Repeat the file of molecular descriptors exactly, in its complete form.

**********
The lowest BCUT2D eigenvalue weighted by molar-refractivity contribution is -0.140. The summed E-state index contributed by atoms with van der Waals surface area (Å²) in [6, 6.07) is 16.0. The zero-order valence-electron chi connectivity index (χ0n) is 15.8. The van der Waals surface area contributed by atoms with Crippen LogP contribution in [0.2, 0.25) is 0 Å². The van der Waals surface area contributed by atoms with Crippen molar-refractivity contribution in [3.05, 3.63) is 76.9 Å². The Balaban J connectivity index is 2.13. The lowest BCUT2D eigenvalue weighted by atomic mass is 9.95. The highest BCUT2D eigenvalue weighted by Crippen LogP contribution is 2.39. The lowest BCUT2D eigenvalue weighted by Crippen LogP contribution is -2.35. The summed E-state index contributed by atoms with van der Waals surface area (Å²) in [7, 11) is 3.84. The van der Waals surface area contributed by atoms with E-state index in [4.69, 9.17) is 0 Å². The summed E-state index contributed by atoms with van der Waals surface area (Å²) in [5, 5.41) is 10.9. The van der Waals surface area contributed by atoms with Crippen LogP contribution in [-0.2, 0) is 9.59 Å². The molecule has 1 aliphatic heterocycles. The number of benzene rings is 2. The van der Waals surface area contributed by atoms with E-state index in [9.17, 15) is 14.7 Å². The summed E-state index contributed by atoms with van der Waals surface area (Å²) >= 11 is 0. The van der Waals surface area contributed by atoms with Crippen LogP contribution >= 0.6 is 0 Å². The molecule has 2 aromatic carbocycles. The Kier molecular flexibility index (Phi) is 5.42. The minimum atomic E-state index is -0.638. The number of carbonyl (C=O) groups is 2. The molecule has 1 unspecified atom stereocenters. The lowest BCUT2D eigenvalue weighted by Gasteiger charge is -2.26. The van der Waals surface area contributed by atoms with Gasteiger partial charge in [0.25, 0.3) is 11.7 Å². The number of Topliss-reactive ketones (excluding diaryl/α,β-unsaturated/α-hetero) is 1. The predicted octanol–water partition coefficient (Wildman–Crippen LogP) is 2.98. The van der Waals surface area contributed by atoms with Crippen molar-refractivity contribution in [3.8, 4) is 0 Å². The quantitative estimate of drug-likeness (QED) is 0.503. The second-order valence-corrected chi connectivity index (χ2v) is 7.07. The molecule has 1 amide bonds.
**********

The lowest BCUT2D eigenvalue weighted by molar-refractivity contribution is -0.140. The summed E-state index contributed by atoms with van der Waals surface area (Å²) in [6, 6.07) is 16.0. The zero-order valence-electron chi connectivity index (χ0n) is 15.8. The van der Waals surface area contributed by atoms with Crippen LogP contribution in [0.2, 0.25) is 0 Å². The van der Waals surface area contributed by atoms with Crippen molar-refractivity contribution in [3.05, 3.63) is 76.9 Å². The Balaban J connectivity index is 2.13. The lowest BCUT2D eigenvalue weighted by atomic mass is 9.95. The highest BCUT2D eigenvalue weighted by Crippen LogP contribution is 2.39. The lowest BCUT2D eigenvalue weighted by Crippen LogP contribution is -2.35. The summed E-state index contributed by atoms with van der Waals surface area (Å²) in [7, 11) is 3.84. The van der Waals surface area contributed by atoms with E-state index in [4.69, 9.17) is 0 Å². The summed E-state index contributed by atoms with van der Waals surface area (Å²) in [5, 5.41) is 10.9. The van der Waals surface area contributed by atoms with Crippen LogP contribution in [-0.2, 0) is 9.59 Å². The molecule has 1 aliphatic heterocycles. The number of benzene rings is 2. The van der Waals surface area contributed by atoms with E-state index in [9.17, 15) is 14.7 Å². The summed E-state index contributed by atoms with van der Waals surface area (Å²) >= 11 is 0. The van der Waals surface area contributed by atoms with Crippen LogP contribution >= 0.6 is 0 Å². The molecule has 2 aromatic carbocycles. The Kier molecular flexibility index (Phi) is 5.42. The minimum atomic E-state index is -0.638. The number of carbonyl (C=O) groups is 2. The molecule has 1 unspecified atom stereocenters. The lowest BCUT2D eigenvalue weighted by Gasteiger charge is -2.26. The van der Waals surface area contributed by atoms with Gasteiger partial charge in [0.25, 0.3) is 11.7 Å². The number of Topliss-reactive ketones (excluding diaryl/α,β-unsaturated/α-hetero) is 1. The predicted octanol–water partition coefficient (Wildman–Crippen LogP) is 2.98. The van der Waals surface area contributed by atoms with Crippen molar-refractivity contribution in [3.8, 4) is 0 Å². The quantitative estimate of drug-likeness (QED) is 0.503. The second-order valence-corrected chi connectivity index (χ2v) is 7.07. The molecule has 1 amide bonds.